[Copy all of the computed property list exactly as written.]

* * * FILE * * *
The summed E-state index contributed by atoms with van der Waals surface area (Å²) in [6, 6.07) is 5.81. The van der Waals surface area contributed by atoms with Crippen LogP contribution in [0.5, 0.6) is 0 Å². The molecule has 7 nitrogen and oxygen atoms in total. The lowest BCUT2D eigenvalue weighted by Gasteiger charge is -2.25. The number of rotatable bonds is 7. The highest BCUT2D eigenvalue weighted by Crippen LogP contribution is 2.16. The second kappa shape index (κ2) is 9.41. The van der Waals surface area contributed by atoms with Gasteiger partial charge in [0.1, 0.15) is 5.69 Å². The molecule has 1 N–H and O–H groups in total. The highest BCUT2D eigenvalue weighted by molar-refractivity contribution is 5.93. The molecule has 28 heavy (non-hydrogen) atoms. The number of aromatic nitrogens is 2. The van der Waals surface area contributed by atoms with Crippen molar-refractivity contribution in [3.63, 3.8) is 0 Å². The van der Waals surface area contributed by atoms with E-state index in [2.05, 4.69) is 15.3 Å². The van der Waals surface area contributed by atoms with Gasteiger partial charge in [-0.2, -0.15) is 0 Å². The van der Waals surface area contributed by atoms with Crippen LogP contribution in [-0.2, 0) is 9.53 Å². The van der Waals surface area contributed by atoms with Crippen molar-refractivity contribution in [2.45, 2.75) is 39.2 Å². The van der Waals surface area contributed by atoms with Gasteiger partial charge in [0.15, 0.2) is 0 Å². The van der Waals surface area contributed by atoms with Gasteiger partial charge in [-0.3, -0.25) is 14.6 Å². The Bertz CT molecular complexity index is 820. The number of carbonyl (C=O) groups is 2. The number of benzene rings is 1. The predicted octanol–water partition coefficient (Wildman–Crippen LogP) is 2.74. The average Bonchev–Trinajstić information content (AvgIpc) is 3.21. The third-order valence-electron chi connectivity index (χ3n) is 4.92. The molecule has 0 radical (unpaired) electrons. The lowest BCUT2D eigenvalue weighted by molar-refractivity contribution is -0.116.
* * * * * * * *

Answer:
The summed E-state index contributed by atoms with van der Waals surface area (Å²) in [6, 6.07) is 5.81. The van der Waals surface area contributed by atoms with Crippen LogP contribution in [0.5, 0.6) is 0 Å². The molecule has 7 nitrogen and oxygen atoms in total. The lowest BCUT2D eigenvalue weighted by Gasteiger charge is -2.25. The number of rotatable bonds is 7. The highest BCUT2D eigenvalue weighted by Crippen LogP contribution is 2.16. The second kappa shape index (κ2) is 9.41. The van der Waals surface area contributed by atoms with Gasteiger partial charge in [0.1, 0.15) is 5.69 Å². The molecule has 1 N–H and O–H groups in total. The highest BCUT2D eigenvalue weighted by molar-refractivity contribution is 5.93. The molecule has 28 heavy (non-hydrogen) atoms. The number of aromatic nitrogens is 2. The van der Waals surface area contributed by atoms with Crippen molar-refractivity contribution in [3.63, 3.8) is 0 Å². The van der Waals surface area contributed by atoms with E-state index in [2.05, 4.69) is 15.3 Å². The van der Waals surface area contributed by atoms with Gasteiger partial charge in [-0.2, -0.15) is 0 Å². The van der Waals surface area contributed by atoms with Crippen LogP contribution in [-0.2, 0) is 9.53 Å². The van der Waals surface area contributed by atoms with Crippen molar-refractivity contribution in [2.45, 2.75) is 39.2 Å². The van der Waals surface area contributed by atoms with Gasteiger partial charge in [0.15, 0.2) is 0 Å². The van der Waals surface area contributed by atoms with Gasteiger partial charge in [-0.3, -0.25) is 14.6 Å². The Bertz CT molecular complexity index is 820. The number of carbonyl (C=O) groups is 2. The number of benzene rings is 1. The predicted octanol–water partition coefficient (Wildman–Crippen LogP) is 2.74. The average Bonchev–Trinajstić information content (AvgIpc) is 3.21. The third-order valence-electron chi connectivity index (χ3n) is 4.92. The molecule has 0 radical (unpaired) electrons. The lowest BCUT2D eigenvalue weighted by molar-refractivity contribution is -0.116.